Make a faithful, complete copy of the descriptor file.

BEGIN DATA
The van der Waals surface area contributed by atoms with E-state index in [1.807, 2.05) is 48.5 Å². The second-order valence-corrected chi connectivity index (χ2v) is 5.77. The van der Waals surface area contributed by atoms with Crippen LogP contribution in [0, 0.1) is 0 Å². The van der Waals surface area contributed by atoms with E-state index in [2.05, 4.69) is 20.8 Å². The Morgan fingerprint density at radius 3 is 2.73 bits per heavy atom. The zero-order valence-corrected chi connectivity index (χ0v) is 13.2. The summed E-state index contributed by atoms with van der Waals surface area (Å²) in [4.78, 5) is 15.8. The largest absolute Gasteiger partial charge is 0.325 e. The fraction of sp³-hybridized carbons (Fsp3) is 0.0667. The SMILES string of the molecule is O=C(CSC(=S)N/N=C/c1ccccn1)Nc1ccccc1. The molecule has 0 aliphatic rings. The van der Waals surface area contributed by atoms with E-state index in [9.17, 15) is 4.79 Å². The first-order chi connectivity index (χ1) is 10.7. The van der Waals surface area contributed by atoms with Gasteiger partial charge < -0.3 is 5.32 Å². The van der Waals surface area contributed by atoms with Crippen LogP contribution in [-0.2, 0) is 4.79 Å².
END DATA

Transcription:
The van der Waals surface area contributed by atoms with E-state index in [1.807, 2.05) is 48.5 Å². The second-order valence-corrected chi connectivity index (χ2v) is 5.77. The van der Waals surface area contributed by atoms with Crippen LogP contribution in [0, 0.1) is 0 Å². The van der Waals surface area contributed by atoms with E-state index in [2.05, 4.69) is 20.8 Å². The Morgan fingerprint density at radius 3 is 2.73 bits per heavy atom. The zero-order valence-corrected chi connectivity index (χ0v) is 13.2. The summed E-state index contributed by atoms with van der Waals surface area (Å²) in [4.78, 5) is 15.8. The largest absolute Gasteiger partial charge is 0.325 e. The fraction of sp³-hybridized carbons (Fsp3) is 0.0667. The SMILES string of the molecule is O=C(CSC(=S)N/N=C/c1ccccn1)Nc1ccccc1. The molecule has 0 aliphatic rings. The van der Waals surface area contributed by atoms with E-state index in [9.17, 15) is 4.79 Å². The first-order chi connectivity index (χ1) is 10.7. The van der Waals surface area contributed by atoms with Gasteiger partial charge < -0.3 is 5.32 Å². The van der Waals surface area contributed by atoms with Crippen LogP contribution in [-0.2, 0) is 4.79 Å².